Don’t look to China
The author is a columnist of the JoongAng Ilbo.
We often become slaves to a fixed idea. The mistake is seen in the debate over joining the Quadrilateral Security Dialogue (Quad), the loose four-nation Indo-Pacific alliance. Currently, the belief that the Quad is a security cooperative group to block China, and if South Korea joins, China will retaliate economically is gaining momentum.
But those who support joining the Quad warn that if South Korea does not join, it will become a second-tier ally of the United States. They argue that South Korea should stand on the side of the U.S. to block North Korea and China’s threats. Opponents think South Korea is caught between the U.S. and China and taking one side is dangerous. It is true that China’s economic retaliation over the Thaad missile defense system deployment in 2016 was serious. So, South Korea should not announce its stance on Quad in the name of “strategic ambiguity,” some say. That means practically refusing to join.
If so, is the dichotomy right? First, let’s look at the idea of perceiving the Quad as a security group to check China. Trump administration’s aim was to make the Quad a security group to check on China’s rise.
But things have changed now.
At a seminar on May 7, Edgard Kagan, a senior director on the National Security Council of the White House, said that the Quad was not an Asian NATO or a security alliance. He emphasized that it was a group cooperating over public issues such as vaccines, climate change and cyber security. If that’s Washington’s plan, there is no reason for South Korea not to join because of China.
What’s more noteworthy is India’s position. An India expert who was a presenter at the seminar said that India did not want the Quad to evolve into a group security system and opposed any joint military exercise. Also, the Indian government made it clear that Quad decisions cannot come before its own foreign policy with China. So, India wants to coordinate its bilateral relations with China. I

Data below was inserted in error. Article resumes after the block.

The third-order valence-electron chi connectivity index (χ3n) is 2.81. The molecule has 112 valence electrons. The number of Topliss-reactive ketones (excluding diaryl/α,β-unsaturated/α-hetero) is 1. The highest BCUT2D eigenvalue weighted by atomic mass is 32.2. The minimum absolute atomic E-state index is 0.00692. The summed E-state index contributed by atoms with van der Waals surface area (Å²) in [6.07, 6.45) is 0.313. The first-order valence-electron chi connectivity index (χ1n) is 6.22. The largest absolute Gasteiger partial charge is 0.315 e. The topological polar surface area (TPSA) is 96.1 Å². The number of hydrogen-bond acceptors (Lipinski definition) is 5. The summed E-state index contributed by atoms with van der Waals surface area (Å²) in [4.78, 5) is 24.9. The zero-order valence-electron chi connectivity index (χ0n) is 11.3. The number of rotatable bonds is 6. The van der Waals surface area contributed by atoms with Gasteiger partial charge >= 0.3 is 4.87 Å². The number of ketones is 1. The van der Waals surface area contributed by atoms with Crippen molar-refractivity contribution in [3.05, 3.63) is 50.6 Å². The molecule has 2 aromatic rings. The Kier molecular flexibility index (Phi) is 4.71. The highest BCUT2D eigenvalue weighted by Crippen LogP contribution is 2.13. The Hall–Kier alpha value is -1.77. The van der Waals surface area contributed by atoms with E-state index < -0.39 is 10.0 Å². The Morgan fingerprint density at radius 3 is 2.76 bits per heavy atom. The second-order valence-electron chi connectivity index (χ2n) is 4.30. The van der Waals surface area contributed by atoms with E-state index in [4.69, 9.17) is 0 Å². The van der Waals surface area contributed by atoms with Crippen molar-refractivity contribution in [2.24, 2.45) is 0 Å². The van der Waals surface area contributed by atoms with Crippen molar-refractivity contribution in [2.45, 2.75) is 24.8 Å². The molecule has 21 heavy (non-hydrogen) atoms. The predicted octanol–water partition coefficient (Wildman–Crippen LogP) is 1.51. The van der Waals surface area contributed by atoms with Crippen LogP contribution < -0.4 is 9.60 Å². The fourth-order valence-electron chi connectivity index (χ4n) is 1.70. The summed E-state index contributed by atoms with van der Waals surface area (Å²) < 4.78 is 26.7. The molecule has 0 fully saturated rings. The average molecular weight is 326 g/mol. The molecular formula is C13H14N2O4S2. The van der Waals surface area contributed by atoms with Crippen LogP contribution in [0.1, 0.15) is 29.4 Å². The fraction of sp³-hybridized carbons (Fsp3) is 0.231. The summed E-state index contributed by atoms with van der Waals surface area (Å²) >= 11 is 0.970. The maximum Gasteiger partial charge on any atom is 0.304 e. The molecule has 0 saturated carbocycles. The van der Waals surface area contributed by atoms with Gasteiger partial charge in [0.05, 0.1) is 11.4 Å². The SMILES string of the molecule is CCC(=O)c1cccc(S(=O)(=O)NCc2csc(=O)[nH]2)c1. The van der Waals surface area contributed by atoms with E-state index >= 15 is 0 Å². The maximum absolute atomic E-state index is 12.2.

t is not likely that the Quad would evolve into a security system to check China.
I also want to look at the rhetoric that China would retaliate if South Korea joined the Quad. It does not make sense for China to attack South Korea instead of India and Japan, founding members of the Quad members. Of course, China can shamelessly beat on Korea only. Then, Korea needs to cite the precedence of Australia which has faced economic retaliation by China since May 2020 over banning Huawei’s business and advocating an investigation on the cause of coronavirus. Australia’s export to China made up more than 20 percent of its total exports. But despite China’s retaliation for a year, Australia diversified its overseas market and suffered only 2.2 percent decline in overall exports.
Taiwan had military disputes with China last year, as Taiwanese President Tsai Ing-wen refused its One China policy. But Taiwan’s export to China increased by 11.5 percent from $91.8 billion in 2019 to $102.4 billion last year. Vietnam had a serious territorial dispute with China in the South China Sea, but its exports to China are on the rise. Discord with China doesn’t necessarily escalate into economic retaliation.
Why did China retaliate against Korea but left Taiwan and Vietnam untouched?
Experts say that it has different perception on each country. Taiwan and Vietnam did not surrender to China’s pressure. But when China’s pressure intensified over the Thaad deployment, Foreign Minister Kang Kyung-wha announced in 2017 the so-called “3 No’s” policy — no additional Thaad deployment, no joining a broader U.S. missile defense system and no Korea-U.S.-Japan military alliance. As a result, Chinese people seem to have a perception that South Korea is a country that can be suppressed if it is pressed. Until when should Korea care about China when deciding on issues like the Thaad deployment and Quad entry?
Unless the perception that Korea is an easy country to turn, we can never be completely free from China’s intervention.